A Quaker Lobby in the Public Interest
Commentary by Religious Leaders in Arizona on Nuclear Nonproliferation
"McCain could help Obama reduce nuclear threat" East Valley Tribune (Phoenix), February 23, 2010 - 2:19PMMcCain could help Obama reduce nuclear threat
Minerva Carcano, Gerald F. Kicanas, Dr. John C. Dorhauer, Commentary
When President Barack Obama accepted the Nobel Peace Prize in Norway on Dec. 10, he recommitted our country to working to reduce the danger posed by nuclear weapons. In our view today, nuclear weapons threaten us more than they protect us.
While ideology around their deterrent value gets used to defend their existence, it is imperative for all to acknowledge that nuclear weapons - by their very existence and purpose - pose an imminent threat to the existence of all life.
Nuclear weapons are not just another tool in our nation's arsenal: Their frightful power and lingering radiation make them indiscriminate and disproportionate weapons that would endanger innocent civilians. As clergy leaders in Arizona, we hold that life is most precious and that we have an ethical imperative to speak out in support of the movement toward nuclear disarmament.
Now comes the hard part. The next steps in reducing this danger are: a strategic arms reduction treaty with Russia and the Comprehensive Test Ban Treaty. Obama is expected to sign the arms treaty with Russia this year, and then both of those treaties will be sent to the Senate for ratification.
As religious leaders in Arizona, we are eager to join in this work, and we write now to encourage others to also join in these efforts.
The good news is that many leaders in the United States have in the past and are now warning of the nuclear danger and called for steps to reduce global stockpiles of these weapons. President Dwight Eisenhower was one of the first presidents to warn of the dangers of nuclear weapons. And as Arizona's senior senator, John McCain, has noted several times this year, President Ronald Reagan was a passionate advocate for a world free of nuclear weapons.
Other strong supporters of this goal include former secretaries of state Henry Kissinger and George Shultz, former Secretary of Defense William Perry and former Sen. Sam Nunn, who joined together in 2007 to call for a global effort to reduce reliance on nuclear weapons, to prevent their spread to other countries and ultimately to establish a world free of nuclear weapons. Since that time, hundreds of other politicians from both major political parties have endorsed their effort.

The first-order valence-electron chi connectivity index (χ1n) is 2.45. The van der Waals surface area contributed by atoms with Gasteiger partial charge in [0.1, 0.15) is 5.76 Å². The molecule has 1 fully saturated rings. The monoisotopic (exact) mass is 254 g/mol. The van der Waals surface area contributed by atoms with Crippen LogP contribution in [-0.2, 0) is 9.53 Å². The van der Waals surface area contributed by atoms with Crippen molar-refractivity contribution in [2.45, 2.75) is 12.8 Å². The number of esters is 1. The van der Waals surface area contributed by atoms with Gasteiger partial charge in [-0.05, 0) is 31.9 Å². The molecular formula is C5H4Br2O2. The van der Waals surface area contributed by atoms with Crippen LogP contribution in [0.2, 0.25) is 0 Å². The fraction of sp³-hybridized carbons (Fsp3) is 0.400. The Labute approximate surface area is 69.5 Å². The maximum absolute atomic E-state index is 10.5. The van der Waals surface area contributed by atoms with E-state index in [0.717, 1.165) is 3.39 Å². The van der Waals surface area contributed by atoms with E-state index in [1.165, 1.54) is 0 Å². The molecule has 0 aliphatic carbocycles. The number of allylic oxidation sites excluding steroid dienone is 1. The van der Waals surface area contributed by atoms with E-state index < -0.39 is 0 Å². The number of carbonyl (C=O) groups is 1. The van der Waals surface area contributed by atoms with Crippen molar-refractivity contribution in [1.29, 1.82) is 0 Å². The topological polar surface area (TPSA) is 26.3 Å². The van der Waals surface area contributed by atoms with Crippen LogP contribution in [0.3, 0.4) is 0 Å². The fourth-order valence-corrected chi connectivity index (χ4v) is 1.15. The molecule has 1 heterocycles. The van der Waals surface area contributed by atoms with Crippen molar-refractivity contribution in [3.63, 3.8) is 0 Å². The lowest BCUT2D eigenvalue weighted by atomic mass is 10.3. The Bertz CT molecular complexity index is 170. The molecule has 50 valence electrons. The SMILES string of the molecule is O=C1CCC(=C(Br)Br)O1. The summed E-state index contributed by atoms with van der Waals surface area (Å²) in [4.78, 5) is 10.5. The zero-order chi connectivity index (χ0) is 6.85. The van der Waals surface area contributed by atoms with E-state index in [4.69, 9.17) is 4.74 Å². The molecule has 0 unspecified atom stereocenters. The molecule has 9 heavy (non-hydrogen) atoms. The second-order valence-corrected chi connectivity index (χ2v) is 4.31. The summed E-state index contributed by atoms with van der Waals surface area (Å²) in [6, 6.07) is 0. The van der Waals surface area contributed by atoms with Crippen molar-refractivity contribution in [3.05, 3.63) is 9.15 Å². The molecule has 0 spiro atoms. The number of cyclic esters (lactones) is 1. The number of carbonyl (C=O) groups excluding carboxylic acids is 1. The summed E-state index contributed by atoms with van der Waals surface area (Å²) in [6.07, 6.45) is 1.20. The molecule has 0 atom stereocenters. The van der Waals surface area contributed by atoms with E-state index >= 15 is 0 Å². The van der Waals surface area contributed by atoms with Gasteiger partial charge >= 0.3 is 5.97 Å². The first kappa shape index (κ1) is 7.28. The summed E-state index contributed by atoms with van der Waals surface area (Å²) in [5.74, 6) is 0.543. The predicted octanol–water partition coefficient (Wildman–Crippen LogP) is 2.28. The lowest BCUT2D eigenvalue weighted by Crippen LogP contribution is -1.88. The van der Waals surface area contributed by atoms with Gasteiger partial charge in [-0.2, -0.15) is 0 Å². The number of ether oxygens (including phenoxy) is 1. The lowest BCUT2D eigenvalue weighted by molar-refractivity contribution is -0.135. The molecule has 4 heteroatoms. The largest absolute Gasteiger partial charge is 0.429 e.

As residents of Arizona, we take particular note that McCain has associated himself with the goal. In a speech on the Senate floor earlier this year, McCain said, "let us keep in mind the dream of a nuclear-free world enunciated so eloquently by our 40th president." We hope that McCain will ultimately decide to support Senate ratification both of the strategic arms reduction treaty with Russia and of the Comprehensive Test Ban Treaty.
While we are not experts on nuclear weapons, we join with other leaders in our faith communities in supporting Senate ratification of these treaties as important steps to reduce the nuclear danger. We hope Arizonans will join with us in urging our senators to support ratification of these important treaties.
Bishop Minerva G. Carcano of the Phoenix Area of The United Methodist Church
Most Rev. Gerald F. Kicanas, Bishop of the Roman Catholic Diocese of Tucson
The Rev. Dr. John C. Dorhauer, Conference Minister, Southwest Conference, United Church of Christ
See the story at eastvalleytribune.com.